This finding is consistent with a range of other studies showing a gender imbalance in participation in sports and physical activity between boys and girls, which continues throughout childhood and adolescence, becoming greater over time. This analysis is also able to provide us with insights into enjoyment levels of activities. Interestingly, although girls have a lower participation rate and average time engaging with sports activities, girls who participate in sports have the same level of enjoyment participating in sport as boys who participate in sport.

There was no statistically significant difference between boys and girls for the amount of time spent on other types of activity.

There was no significant difference in the average leisure time spent on any individual type of activity for children of different ages, but daily participation rates differed according to age group for entertainment and culture activities. Children aged 14 to 15 years were significantly less likely to participate in entertainment and cultural activities than those aged 8 to 10 years or 11 to 13 years1.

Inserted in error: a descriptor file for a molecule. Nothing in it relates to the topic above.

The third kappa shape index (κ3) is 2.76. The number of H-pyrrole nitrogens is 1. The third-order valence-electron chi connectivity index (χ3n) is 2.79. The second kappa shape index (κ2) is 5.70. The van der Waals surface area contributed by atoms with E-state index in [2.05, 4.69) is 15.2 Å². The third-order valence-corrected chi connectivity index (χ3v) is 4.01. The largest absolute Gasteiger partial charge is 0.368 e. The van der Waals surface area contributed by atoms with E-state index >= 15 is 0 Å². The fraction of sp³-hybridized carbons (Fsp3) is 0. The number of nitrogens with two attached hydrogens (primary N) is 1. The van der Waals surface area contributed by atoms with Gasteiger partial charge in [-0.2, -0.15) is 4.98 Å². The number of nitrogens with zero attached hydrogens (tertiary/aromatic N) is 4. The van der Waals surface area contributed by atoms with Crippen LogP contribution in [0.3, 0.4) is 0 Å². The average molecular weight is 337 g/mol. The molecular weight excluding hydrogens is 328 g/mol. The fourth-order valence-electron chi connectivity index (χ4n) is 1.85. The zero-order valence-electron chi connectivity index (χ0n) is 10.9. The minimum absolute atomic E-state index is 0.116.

Notes for: Boys spend more time participating in sports activities

  1. Although differences highlighted are significant, due to small sample size of children aged 14 to 15 years old participating in entertainment and culture activities, results should be interpreted with caution.
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7. 14- to 15-year-olds are less likely to spend time in parks, countryside, seaside, beach or coastal locations than younger children

The average daily leisure time children aged 8 to 15 years in the UK in 2014 to 2015 spent in parks, countryside, seaside, beach or coastal locations was 16 minutes. Whilst there was no significant difference in the average daily time spent at these locations between age groups or between boys and girls, those aged 14 to 15 years were significantly less likely to visit these locations than children aged 8 to 10 years (Table 1). Whilst the average daily time spent in these locations was higher at weekends than during the week, the difference was not significant.

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9. Acknowledgements

We would like to thank Killian Mullan of Oxford University for his support with this analysis.

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Contact details for this Article

Claire Shenton, Eleanor Rees
Telephone: +44(0)1633 456562